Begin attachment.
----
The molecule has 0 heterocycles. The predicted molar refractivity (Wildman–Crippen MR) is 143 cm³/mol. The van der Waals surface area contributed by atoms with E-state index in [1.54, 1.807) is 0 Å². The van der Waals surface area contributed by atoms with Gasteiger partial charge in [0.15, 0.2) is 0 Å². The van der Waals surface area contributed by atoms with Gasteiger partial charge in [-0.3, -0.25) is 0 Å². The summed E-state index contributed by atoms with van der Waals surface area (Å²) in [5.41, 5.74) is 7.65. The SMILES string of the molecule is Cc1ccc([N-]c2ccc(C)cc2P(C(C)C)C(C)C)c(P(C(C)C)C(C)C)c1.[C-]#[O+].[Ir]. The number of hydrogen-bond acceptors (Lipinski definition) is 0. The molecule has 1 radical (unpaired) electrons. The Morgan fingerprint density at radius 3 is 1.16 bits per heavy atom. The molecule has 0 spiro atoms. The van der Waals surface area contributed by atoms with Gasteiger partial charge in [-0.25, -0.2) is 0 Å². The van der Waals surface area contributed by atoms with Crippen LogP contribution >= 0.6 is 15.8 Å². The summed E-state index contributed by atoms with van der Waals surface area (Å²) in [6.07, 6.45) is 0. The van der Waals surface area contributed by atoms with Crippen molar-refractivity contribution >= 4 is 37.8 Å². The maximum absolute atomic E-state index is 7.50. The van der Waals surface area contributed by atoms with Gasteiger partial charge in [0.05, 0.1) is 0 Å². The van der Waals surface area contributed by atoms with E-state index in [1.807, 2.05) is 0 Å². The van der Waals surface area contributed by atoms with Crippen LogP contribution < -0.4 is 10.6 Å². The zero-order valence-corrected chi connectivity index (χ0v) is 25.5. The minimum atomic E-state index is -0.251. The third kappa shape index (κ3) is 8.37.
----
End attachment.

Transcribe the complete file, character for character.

The molecule has 0 heterocycles. The predicted molar refractivity (Wildman–Crippen MR) is 143 cm³/mol. The van der Waals surface area contributed by atoms with E-state index in [1.54, 1.807) is 0 Å². The van der Waals surface area contributed by atoms with Gasteiger partial charge in [0.15, 0.2) is 0 Å². The van der Waals surface area contributed by atoms with Gasteiger partial charge in [-0.3, -0.25) is 0 Å². The summed E-state index contributed by atoms with van der Waals surface area (Å²) in [5.41, 5.74) is 7.65. The SMILES string of the molecule is Cc1ccc([N-]c2ccc(C)cc2P(C(C)C)C(C)C)c(P(C(C)C)C(C)C)c1.[C-]#[O+].[Ir]. The number of hydrogen-bond acceptors (Lipinski definition) is 0. The molecule has 1 radical (unpaired) electrons. The Morgan fingerprint density at radius 3 is 1.16 bits per heavy atom. The molecule has 0 spiro atoms. The van der Waals surface area contributed by atoms with Gasteiger partial charge in [-0.25, -0.2) is 0 Å². The van der Waals surface area contributed by atoms with Crippen LogP contribution >= 0.6 is 15.8 Å². The summed E-state index contributed by atoms with van der Waals surface area (Å²) in [6.07, 6.45) is 0. The van der Waals surface area contributed by atoms with Crippen molar-refractivity contribution >= 4 is 37.8 Å². The maximum absolute atomic E-state index is 7.50. The van der Waals surface area contributed by atoms with Gasteiger partial charge in [0.05, 0.1) is 0 Å². The van der Waals surface area contributed by atoms with E-state index in [1.807, 2.05) is 0 Å². The van der Waals surface area contributed by atoms with Crippen LogP contribution < -0.4 is 10.6 Å². The zero-order valence-corrected chi connectivity index (χ0v) is 25.5. The minimum atomic E-state index is -0.251. The third kappa shape index (κ3) is 8.37.